The Manitou appears in an aspect ratio of approximately 2.35:1 on this Blu-ray Disc. Though not bad, the image seemed mediocre.
Sharpness became an issue, as an awful lot of the film appeared soft and tentative. At best, delineation appeared reasonably positive, but this never became an especially well-defined presentation.
Neither jagged edges nor moiré effects materialized, and I saw no edge haloes. In terms of print flaws, I saw occasional spots and specks throughout the film, though not to a dominant degree.
Colors veered toward the bland side of the street, as the movie’s earthy palette lacked much impact. The hues showed acceptable clarity but no better than that.
Blacks tended to seem somewhat inky, while shadows usually appeared a bit thick. This was a dated and dull presentation.
I didn’t experience anything much more impressive via the film’s mediocre DTS-HD MA stereo soundtrack, as it lacked punch. Speech seemed somewhat stiff, but the lines remained intelligible and lacked edginess.
Music showed acceptable definition, but the score lacked range and felt a bit dull. The same went for effects, as they remained accurate enough but they didn’t deliver much obvious impact.
In terms of imaging, music showed pretty good stereo spread, but effects didn’t provide especially accurate localization or movement. Though these elements broadened across the front, they lacked a convincing feel. Ultimately, this turned into a decent track.
The Blu-ray brings a few extras, and we open with an audio commentary from film historian Troy Howarth. He presents a running, screen-specific look at the source novel and its adaptation, story/characters, cast/crew and related domains.
I’ve enjoyed prior Howarth commentaries and this becomes another good one. Howarth touches on a useful array of subjects, and he especially digs into comparisons between the novel and the film. Howarth proves bright and engaging during this strong discussion.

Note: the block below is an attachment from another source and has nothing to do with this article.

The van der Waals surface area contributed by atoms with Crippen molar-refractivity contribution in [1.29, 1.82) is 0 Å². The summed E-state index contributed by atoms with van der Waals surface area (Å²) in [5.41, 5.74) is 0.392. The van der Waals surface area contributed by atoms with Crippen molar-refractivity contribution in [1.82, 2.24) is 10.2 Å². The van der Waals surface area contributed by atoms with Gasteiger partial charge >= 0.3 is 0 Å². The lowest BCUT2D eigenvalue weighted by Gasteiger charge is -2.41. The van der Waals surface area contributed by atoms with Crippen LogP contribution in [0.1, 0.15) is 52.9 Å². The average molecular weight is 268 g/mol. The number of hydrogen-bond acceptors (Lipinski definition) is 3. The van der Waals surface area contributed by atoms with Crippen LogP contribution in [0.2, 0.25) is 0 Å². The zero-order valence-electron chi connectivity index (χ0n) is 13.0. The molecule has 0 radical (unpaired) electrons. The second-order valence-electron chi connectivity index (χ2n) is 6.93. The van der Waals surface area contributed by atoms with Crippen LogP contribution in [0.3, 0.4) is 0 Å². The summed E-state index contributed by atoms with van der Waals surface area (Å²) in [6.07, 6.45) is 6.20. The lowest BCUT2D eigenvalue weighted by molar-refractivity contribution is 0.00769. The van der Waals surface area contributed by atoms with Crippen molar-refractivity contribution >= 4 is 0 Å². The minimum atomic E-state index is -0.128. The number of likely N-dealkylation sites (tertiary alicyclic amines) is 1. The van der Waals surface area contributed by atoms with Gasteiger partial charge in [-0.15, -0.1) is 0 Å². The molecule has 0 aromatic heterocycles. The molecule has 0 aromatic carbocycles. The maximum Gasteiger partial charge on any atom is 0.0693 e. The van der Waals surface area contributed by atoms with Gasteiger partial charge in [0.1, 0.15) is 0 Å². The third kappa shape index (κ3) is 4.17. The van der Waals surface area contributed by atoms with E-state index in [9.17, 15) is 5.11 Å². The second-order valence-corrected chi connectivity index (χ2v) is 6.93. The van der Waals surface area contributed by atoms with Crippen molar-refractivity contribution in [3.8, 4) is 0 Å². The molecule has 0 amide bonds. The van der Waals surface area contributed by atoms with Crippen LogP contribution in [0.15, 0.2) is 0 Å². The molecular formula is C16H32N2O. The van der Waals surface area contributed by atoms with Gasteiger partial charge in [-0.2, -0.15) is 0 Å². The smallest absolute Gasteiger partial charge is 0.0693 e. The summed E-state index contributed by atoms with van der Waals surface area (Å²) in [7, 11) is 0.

Two featurettes follow, and the first provides an interview with producer David Sheldon. In this 11-minute reel, Sheldon covers aspects of his career and his work with director William Girdler. We don’t learn much about Manitou but Girdler offers a decent overview of his time in films.
Next comes a 28-minute, 11-second interview with writer Graham Masterson. He chats about what led him to become a writer and his various efforts. Much of this follows the same path as Sheldon’s piece, but Masterson spends more time with Manitou itself, so this turns into a useful discussion.
In addition to a trailer and three TV spots, we finish with an Image Gallery. It shows 94 stills that mix shots from the movie and publicity elements. The Gallery brings a nice array of elements.
If anyone hopes to find a lost horror classic via 1978’s The Manitou, forget about it. The movie comes with some familiar faces but the ridiculous story and overly self-serious presentation make it a ludicrous dud. The Blu-ray comes with mediocre picture and audio as well as supplements highlighted by a very good commentary. Manitou never gets off the ground.